If you click on the index page and zoom in, you can find Cannon St. and see which pages it shows up on:


Close-up of index page of 1899 NY street atlas


As you can see, numbers 2-104 (even) and 1-105 (odd) are on page 15. Now actually figuring out which thumbnail is page 15 isn’t so easy, but if you search for ’15’ it will come up as one of the options and a little trial-and-error will get you to the correct page:


Page from 1899 NY street atlas showing Cannon St.


Unfortunately the zoom function for this particular site is really not so easy to use. It makes you look at a very small section of the page, and move around by bumping the view left, right, up or down a bit. However, once you zoom in on Cannon St. you can look for #60:


Close-up of 1899 NY atlas page that shows the address we’re trying to find

As I mentioned, the zoom function doesn’t work so well so you need to look at what you can identify easy, such as the big 328 for the block, and then zoom out so you can see the cross streets:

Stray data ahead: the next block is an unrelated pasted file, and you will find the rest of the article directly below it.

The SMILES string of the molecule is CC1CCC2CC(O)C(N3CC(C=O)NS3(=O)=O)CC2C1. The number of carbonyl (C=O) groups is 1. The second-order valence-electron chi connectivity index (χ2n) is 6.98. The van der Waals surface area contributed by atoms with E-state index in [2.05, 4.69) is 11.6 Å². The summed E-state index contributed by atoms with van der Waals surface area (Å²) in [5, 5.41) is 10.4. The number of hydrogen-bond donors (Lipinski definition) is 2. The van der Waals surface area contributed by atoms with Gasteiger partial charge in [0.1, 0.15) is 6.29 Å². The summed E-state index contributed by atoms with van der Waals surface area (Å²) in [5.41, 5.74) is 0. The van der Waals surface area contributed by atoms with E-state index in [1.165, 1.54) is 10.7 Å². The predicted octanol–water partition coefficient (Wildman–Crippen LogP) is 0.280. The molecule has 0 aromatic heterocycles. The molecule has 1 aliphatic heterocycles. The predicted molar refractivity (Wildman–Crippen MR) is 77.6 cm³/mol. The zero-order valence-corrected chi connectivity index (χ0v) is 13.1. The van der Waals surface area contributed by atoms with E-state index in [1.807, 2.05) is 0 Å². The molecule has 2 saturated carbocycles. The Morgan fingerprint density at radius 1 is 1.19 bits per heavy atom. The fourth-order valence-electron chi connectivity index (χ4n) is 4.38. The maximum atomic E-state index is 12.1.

From this view you can see the block of interest, and the cross streets

Now we know that the cross-streets are Rivington (above the block) and Delancey (below the block). Why is that important? Because the next step is to figure out the enumeration district, and those cross-streets will help.


Now we go to SteveMorse.org, a veritable swiss-army knife of genealogy tools to go to the page titled 1900-1940 Census ED Finder.


SteveMorse.org 1900-1940 Census ED Finder

As you can see in the image, I’ve selected 1900 at the top, then New York for the state and Manhattan for the city. I’ve then added the three streets from the block. If I had just entered Cannon St., the list of districted would have been very long. By adding three streets it should come down to one or two districts. In this case as you can see it has determined two districts, 288 and 291. Why are there two districts for one block? The reason is easy to figure out – Cannon St. on that block must have been the border between two districts. In one district we should find odd number addresses, and in the other we should find even number addresses.


So where do we go to look for the census images for these districts? There are a few options, but I’m going to show how to do it on Ancestry.com which is what I use for census images.